Feature: It’s the crypto wave that countries around the world are joining

March 25, 2022

By Anjali Kochhar

Covid is not the only wave that has brought the world together. It’s the cryptocurrency wave that countries across the world are joining these days despite the volatility of the market.

Shivam Thakral, chief executive of Indian exchange BuyUcoin believes that western countries are far ahead when it comes to bringing crypto into their daily lives.

“No one can stop an idea whose time has come and crypto is that idea. However, the pace of crypto adoption will depend on regulatory support and a crypto-friendly business environment,” Thakral told Blockchain Asset Review when asked about the global adoption of cryptocurrencies.

Most recently, Malaysia has dropped signals that the country is keen on adopting cryptos. Datuk Zahidi Zainul Abidin, the deputy communications and multimedia minister of Malaysia, has urged regulators to legalise certain use cases of cryptos and NFTs.

“We hope the government can allow this,” the deputy communications and multimedia minister of Malaysia said in Parliament on Monday when responding to a question about the government’s take on NFT marketplaces.

“We are trying to see how we can legalise this so that we can develop youth participation in crypto and assist them.”

In Arab countries, Qatar’s central bank has also hinted on plans to digitize most of its products and potentially develop and launch a CBDC, or central bank digital currency, joining the list of countries globally going digital. The central bank also plans to issue digital bank licenses.

Australia has also pushed crypto laws that may include breach reporting obligations, compliance with anti-money laundering laws and a strategy to classify crypto assets.

The list is becoming longer every day as countries around the world are showing a crypto-positive stance be it the Swiss city of Lugano adopting Bitcoin as legal tender or Indian government bringing them under the umbrella of regulations, especially with the new tax bill that was approved by the parliament on Thursday.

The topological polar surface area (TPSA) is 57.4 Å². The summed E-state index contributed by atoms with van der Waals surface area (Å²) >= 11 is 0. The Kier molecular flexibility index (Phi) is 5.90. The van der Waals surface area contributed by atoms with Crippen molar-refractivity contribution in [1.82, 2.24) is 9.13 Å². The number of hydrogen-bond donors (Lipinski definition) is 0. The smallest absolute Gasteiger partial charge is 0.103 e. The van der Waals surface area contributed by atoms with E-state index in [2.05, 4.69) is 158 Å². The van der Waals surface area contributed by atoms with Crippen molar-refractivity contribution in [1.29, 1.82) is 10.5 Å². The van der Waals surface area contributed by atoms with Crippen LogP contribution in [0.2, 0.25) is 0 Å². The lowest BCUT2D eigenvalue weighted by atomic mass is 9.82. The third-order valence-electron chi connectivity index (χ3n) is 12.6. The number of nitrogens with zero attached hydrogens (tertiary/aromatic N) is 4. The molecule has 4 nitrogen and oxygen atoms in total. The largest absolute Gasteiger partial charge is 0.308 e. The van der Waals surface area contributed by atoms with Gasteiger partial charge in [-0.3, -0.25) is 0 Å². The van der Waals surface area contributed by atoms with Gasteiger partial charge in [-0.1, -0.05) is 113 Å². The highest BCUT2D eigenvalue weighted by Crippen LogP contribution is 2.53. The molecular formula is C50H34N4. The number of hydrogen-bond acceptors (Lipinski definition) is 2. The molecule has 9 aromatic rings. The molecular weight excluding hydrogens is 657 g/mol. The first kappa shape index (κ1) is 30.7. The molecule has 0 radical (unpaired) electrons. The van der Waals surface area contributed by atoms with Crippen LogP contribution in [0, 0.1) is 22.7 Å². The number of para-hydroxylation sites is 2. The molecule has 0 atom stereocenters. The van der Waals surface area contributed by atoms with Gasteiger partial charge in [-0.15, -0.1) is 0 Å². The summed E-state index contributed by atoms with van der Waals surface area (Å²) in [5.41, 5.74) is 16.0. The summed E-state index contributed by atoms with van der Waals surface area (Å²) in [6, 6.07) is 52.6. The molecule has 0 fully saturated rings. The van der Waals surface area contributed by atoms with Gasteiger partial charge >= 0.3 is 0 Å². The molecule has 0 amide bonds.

“As some of the most influential nations continue to acknowledge the importance and role of digital assets in today’s financial landscape, such regulatory policies will likely strengthen the industry — preventing illegal activities and injecting greater legitimacy and trust amongst mainstream and traditional investors, further cementing crypto’s position in finance,” CoinDCX Research Team told Blockchain Asset Review.

While this is a positive sign, another perspective could be–Will cryptos replace traditional currencies over time?

It’s an ongoing debate and many reports have been surfaced that predict both pros and cons of cryptos replacing fiat currency in the future.

A report by Futurism highlights that cryptos cannot be manipulated quite as easily as fiat currency, due to their decentralized and unregulated status. Besides, these could better support the concept of a universal basic income than fiat currencies would. On the other hand, the report also notes that the other scenario could be where we would be left with a world where everything will have to start from scratch if cryptos completely overtake the fiat currency.

Blockchain Asset Review spoke to several experts on the issue.

Jay Hao, chief executive of global crypto exchange OKX.com said, “It’s very natural for a technology to become obsolete and make space for the new and emerging tech. I feel traditional currencies will continue to exist in their digital version to keep pace with the fast-changing world.”

On this Thakral said, “Traditional rupee and digital currencies can co-exist and we should let the users decide which form of currency they want to use in their daily lives.”

This is about crypto’s long-term future. In the near term, the only hurdle for the larger adoption of cryptos could be the stringent government regulations.

While regulation is necessary for cryptos to exist, over-regulation of cryptos could throttle the innovation of digital assets.

“The regulatory hurdles pose the biggest challenge to the mass adoption of cryptos. I think central banks need to understand that crypto and blockchain are here to improve the global financial system and create a better experience for the end-user,” Thakral said.

Talking about the short-term challenges, Hao said, “I think the lack of blockchain infrastructure and lack of clarity on the regulation of digital assets will be temporary hurdles.”

At the time of writing, the global crypto market cap was up 2.16% at $1.96 trillion. Barring Terra LUNA and USD Coin, all of the top 10 cryptos were trading higher.

 


About the author

Anjali Kochhar covers cryptocurrency stories in India as well as globally. Having been in the field of media and journalism for over three years now, she has developed a sharp news sense and works hard to present information that goes beyond the obvious. She is an avid reader and loves writing on a wide range of subjects.

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